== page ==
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The Mall of America's decision to hire a black Santa Claus for this holiday season made a big impact across the country. Even though there have been countless black Santas before, the prominent placement in America's largest shopping mall sparked some unexpected controversy.
As a business owner, if you are considering hiring a Santa Claus for your business, you need to be aware that race, gender, and other protected statuses, cannot be considered as factors in hiring.
A business is not required to hire a store Santa Claus applicant just because they are not white due to fear of a race discrimination lawsuit. However, if a business hires a less qualified white Santa, over a more qualified Santa of a different race, then there is legal exposure for a race discrimination claim.
To make sure you are being race neutral when selecting your business's Santa, you should create a list of the objective hiring criteria for the job. For example, you will probably want to make sure that your Santa has a deep, full belly laugh, can fill out the costume, has an authentic (or authentic looking) beard, and knows how to delight and deal with children of all ages. Additional criteria can include prior experience, availability, criminal records/background checks, and even enthusiasm. None of the above considerations involve a person's race.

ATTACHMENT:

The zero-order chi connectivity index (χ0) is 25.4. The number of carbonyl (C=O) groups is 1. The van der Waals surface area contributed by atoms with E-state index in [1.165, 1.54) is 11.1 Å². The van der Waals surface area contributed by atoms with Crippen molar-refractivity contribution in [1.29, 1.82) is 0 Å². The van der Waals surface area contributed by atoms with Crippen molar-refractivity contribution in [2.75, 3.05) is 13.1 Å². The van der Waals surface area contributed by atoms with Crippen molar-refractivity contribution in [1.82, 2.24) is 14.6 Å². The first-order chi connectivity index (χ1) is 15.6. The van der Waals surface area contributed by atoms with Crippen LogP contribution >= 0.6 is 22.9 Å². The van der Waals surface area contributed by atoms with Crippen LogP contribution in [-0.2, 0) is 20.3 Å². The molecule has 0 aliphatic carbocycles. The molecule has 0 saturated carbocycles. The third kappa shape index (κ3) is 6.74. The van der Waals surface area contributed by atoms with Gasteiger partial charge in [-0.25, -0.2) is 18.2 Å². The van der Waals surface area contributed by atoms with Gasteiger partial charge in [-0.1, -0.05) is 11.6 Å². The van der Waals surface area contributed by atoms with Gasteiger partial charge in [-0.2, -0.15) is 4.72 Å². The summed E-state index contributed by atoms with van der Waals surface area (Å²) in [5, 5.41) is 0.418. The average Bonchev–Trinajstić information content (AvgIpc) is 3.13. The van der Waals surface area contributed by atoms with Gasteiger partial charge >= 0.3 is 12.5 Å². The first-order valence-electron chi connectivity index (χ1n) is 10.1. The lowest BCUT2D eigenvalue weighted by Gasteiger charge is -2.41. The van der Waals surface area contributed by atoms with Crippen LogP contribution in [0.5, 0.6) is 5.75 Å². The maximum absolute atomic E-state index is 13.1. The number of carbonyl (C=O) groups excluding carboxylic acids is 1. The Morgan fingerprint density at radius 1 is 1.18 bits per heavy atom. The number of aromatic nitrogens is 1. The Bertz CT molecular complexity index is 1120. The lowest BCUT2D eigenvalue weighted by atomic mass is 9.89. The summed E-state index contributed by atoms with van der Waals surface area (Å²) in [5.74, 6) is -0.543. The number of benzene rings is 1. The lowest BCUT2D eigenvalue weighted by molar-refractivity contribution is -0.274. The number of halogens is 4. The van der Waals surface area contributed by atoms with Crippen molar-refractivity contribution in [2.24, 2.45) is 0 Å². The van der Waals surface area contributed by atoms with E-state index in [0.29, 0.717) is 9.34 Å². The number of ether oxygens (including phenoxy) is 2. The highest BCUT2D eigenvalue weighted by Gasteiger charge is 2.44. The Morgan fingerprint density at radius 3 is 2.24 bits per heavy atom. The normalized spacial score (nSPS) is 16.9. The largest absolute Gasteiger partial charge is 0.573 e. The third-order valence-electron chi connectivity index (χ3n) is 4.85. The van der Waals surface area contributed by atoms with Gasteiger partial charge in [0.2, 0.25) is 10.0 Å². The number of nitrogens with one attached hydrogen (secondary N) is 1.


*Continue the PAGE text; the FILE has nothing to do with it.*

While many people believe that hiring a Santa Claus for a mall, store, or other business, is the same as hiring an actor, that does not excuse race discrimination. In fact, despite what many people believe, race discrimination in TV and film casting is illegal.
Sometimes there will be two applicants that are very difficult to choose between. If this is the situation you are in, you may want to consider doing a second or third round of interviews to try to differentiate the candidates more. Sometimes, a business may feel compelled to choose a non-white applicant due to fear of a discrimination lawsuit.
However, consider this: choosing a non-white Santa just because of race could also open you up to a race discrimination claim from the white Santa. And no, that's not reverse race discrimination, it's just race discrimination. If you have a close call, you may want to consider offering the position to both Santas and have them alternate days or weeks.
Meeting with a lawyer can help you understand your options and how to best protect your rights. Visit our attorney directory to find a lawyer near you who can help.